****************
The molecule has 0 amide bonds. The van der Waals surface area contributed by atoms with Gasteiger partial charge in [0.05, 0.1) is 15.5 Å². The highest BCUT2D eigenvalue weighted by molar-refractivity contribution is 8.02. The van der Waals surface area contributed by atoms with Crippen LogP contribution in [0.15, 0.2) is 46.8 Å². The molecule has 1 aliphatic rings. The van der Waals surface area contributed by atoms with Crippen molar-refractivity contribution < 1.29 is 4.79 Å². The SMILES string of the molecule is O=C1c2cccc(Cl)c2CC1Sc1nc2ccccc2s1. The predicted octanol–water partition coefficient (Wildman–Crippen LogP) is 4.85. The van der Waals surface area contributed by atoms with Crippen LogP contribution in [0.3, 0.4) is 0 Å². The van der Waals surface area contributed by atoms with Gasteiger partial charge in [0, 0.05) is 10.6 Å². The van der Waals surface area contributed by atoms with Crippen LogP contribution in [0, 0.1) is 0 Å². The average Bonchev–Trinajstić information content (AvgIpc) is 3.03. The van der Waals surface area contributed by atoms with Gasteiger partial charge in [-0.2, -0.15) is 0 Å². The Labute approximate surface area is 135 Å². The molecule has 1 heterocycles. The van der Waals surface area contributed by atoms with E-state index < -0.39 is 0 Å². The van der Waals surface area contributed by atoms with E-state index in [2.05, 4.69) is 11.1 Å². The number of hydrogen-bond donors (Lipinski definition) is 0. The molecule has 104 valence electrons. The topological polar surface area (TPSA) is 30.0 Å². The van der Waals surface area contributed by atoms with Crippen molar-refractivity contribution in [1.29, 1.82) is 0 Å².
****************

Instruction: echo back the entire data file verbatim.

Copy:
The molecule has 0 amide bonds. The van der Waals surface area contributed by atoms with Gasteiger partial charge in [0.05, 0.1) is 15.5 Å². The highest BCUT2D eigenvalue weighted by molar-refractivity contribution is 8.02. The van der Waals surface area contributed by atoms with Crippen LogP contribution in [0.15, 0.2) is 46.8 Å². The molecule has 1 aliphatic rings. The van der Waals surface area contributed by atoms with Crippen molar-refractivity contribution < 1.29 is 4.79 Å². The SMILES string of the molecule is O=C1c2cccc(Cl)c2CC1Sc1nc2ccccc2s1. The predicted octanol–water partition coefficient (Wildman–Crippen LogP) is 4.85. The van der Waals surface area contributed by atoms with Crippen LogP contribution in [0.3, 0.4) is 0 Å². The van der Waals surface area contributed by atoms with Gasteiger partial charge in [0, 0.05) is 10.6 Å². The van der Waals surface area contributed by atoms with Crippen LogP contribution in [0, 0.1) is 0 Å². The average Bonchev–Trinajstić information content (AvgIpc) is 3.03. The van der Waals surface area contributed by atoms with Gasteiger partial charge in [-0.2, -0.15) is 0 Å². The Labute approximate surface area is 135 Å². The molecule has 1 heterocycles. The van der Waals surface area contributed by atoms with E-state index < -0.39 is 0 Å². The van der Waals surface area contributed by atoms with E-state index in [2.05, 4.69) is 11.1 Å². The number of hydrogen-bond donors (Lipinski definition) is 0. The molecule has 104 valence electrons. The topological polar surface area (TPSA) is 30.0 Å². The van der Waals surface area contributed by atoms with Crippen molar-refractivity contribution in [1.29, 1.82) is 0 Å².